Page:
This is quite a quandary to discuss. Drivers and logistics companies are all suffering equally right now. Enterprise carriers are in “whale mode,” taking all the freight that their capacity can handle.
Solo owner-operators and small fleets are “sharks,” hunting the lucrative contracts and unicorn loads using relationships built during the COVID pandemic when freight rates were at the highest in the cycle.
So why doesn’t everyone band together and put their collective feet down and shut the trucks off, creating a massive logistical trainwreck and forcing a rebuild of the industry from the ground up?
Independent drivers, unionized drivers, and corporate drivers are three different breeds of felines to herd
Like house cats, Bengal tigers, and lions, truckers are the same job, per se, but are segmented by how they operate. Let’s look at each and see why they will never work together.
True independent drivers answer to no one but themselves. Their situation is one in which a poor decision can land them squarely in bankruptcy court if they are not careful.
With freight rates in the tank, as witnessed by recent linehaul rates excluding fuel costs going back to sub-$2.00 per mile for the first time since the pandemic began, drivers are back to penny-pinching, trying to survive the rate drought.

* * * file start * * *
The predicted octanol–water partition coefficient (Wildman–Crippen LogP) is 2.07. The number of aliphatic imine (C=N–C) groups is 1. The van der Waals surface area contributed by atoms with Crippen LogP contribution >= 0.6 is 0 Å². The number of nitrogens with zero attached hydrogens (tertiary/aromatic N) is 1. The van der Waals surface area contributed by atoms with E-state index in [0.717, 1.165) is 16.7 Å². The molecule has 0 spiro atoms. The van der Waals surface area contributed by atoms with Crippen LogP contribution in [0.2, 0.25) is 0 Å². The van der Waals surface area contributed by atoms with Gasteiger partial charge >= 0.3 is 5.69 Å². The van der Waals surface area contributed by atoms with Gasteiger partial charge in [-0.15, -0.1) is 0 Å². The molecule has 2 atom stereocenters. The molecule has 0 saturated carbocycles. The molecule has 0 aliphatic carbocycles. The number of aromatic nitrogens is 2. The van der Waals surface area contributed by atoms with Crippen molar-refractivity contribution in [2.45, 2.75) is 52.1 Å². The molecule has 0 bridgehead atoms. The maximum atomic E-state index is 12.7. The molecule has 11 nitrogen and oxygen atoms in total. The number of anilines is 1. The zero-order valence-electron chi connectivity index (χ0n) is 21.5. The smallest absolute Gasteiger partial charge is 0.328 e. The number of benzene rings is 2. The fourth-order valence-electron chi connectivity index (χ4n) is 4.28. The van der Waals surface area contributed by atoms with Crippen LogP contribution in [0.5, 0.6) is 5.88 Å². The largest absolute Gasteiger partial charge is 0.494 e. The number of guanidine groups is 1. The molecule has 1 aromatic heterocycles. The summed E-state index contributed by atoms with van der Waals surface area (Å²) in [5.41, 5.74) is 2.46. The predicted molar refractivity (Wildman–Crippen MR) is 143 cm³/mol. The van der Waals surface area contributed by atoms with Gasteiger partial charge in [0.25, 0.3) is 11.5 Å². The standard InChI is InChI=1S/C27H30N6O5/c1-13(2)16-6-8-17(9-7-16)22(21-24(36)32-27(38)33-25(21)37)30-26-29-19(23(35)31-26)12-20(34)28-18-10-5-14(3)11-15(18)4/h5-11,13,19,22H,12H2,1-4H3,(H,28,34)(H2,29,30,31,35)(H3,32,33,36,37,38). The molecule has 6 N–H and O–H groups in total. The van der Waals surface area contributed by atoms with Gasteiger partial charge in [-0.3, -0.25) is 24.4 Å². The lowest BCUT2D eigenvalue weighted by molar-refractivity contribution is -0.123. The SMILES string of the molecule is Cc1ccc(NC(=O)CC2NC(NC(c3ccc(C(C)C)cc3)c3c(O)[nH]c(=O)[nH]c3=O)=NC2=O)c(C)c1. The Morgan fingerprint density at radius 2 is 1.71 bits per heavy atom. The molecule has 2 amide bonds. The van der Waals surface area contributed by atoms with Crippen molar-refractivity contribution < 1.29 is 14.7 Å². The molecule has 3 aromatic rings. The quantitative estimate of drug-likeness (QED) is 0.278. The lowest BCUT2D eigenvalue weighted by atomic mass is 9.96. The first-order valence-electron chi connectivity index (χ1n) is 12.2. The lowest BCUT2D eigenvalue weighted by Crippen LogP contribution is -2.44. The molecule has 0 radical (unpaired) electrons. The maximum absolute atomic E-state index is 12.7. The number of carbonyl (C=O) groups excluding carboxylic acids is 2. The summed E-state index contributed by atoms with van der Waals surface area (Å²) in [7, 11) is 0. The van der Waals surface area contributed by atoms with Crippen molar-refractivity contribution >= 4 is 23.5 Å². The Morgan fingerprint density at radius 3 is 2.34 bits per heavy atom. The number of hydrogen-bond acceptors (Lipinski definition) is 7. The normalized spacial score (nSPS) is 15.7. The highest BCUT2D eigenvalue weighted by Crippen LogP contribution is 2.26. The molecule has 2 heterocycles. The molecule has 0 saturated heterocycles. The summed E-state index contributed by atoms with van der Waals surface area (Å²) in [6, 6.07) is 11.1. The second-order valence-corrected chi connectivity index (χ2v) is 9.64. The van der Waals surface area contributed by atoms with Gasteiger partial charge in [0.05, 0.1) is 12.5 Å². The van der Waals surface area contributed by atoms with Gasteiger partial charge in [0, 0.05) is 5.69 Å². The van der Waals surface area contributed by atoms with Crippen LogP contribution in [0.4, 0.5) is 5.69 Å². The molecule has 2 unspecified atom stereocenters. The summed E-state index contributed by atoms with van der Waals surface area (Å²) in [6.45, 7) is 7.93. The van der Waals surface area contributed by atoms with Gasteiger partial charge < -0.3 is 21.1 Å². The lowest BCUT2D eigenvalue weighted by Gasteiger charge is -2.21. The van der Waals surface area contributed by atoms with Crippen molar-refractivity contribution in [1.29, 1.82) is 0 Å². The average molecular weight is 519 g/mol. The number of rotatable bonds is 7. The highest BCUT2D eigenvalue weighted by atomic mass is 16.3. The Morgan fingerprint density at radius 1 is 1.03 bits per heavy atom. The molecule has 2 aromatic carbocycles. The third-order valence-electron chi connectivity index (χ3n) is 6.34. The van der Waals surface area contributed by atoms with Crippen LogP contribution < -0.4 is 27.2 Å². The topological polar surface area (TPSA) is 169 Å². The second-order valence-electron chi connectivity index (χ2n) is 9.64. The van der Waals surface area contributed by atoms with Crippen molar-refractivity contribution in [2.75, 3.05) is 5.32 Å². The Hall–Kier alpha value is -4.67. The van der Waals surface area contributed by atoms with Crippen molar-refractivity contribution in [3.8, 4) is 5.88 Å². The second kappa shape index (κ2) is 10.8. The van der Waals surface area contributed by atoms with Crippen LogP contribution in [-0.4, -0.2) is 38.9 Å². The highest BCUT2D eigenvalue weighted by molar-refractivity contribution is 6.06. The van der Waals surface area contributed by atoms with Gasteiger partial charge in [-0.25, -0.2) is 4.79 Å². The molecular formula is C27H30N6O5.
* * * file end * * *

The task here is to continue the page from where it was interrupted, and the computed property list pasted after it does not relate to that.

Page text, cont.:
Drivers that expanded too late during the rate boom and were not able to rebuild their nest eggs for the cycle lows are in trouble. They do not have the funds to sustain themselves for a long period of time, especially a 1970s-style shutdown.
Why would unionized drivers ever dare to shut down and risk their lucrative contracts? Union drivers, many represented by various Teamsters union halls, would not dare to stop work because it would mean serious legal consequences.
While having that high-paying and benefit-packed contract means the best pay possible, it also serves as a muzzle to keep a shutdown from happening while the contract is held over their heads. It makes one wonder why someone would ever agree to surrender their right to free speech for a better paycheck?
Company drivers are not going to stop work because they do not want a “black mark” to go on their DAC record. That employment history check serves as a line of communication between companies; it tells them whether they should hire this driver – or could he or she cause a problem in the future.
Even with the 150%+ turnover rate, large carriers still will not hire drivers they cannot count on to operate their equipment and produce the highest profit margins possible. I can hear the echoes in my head of “maximize fuel mileage and minimize idle time”. As long as there are “fish in the sea,” companies will not be worried about culling a few disobedient drivers.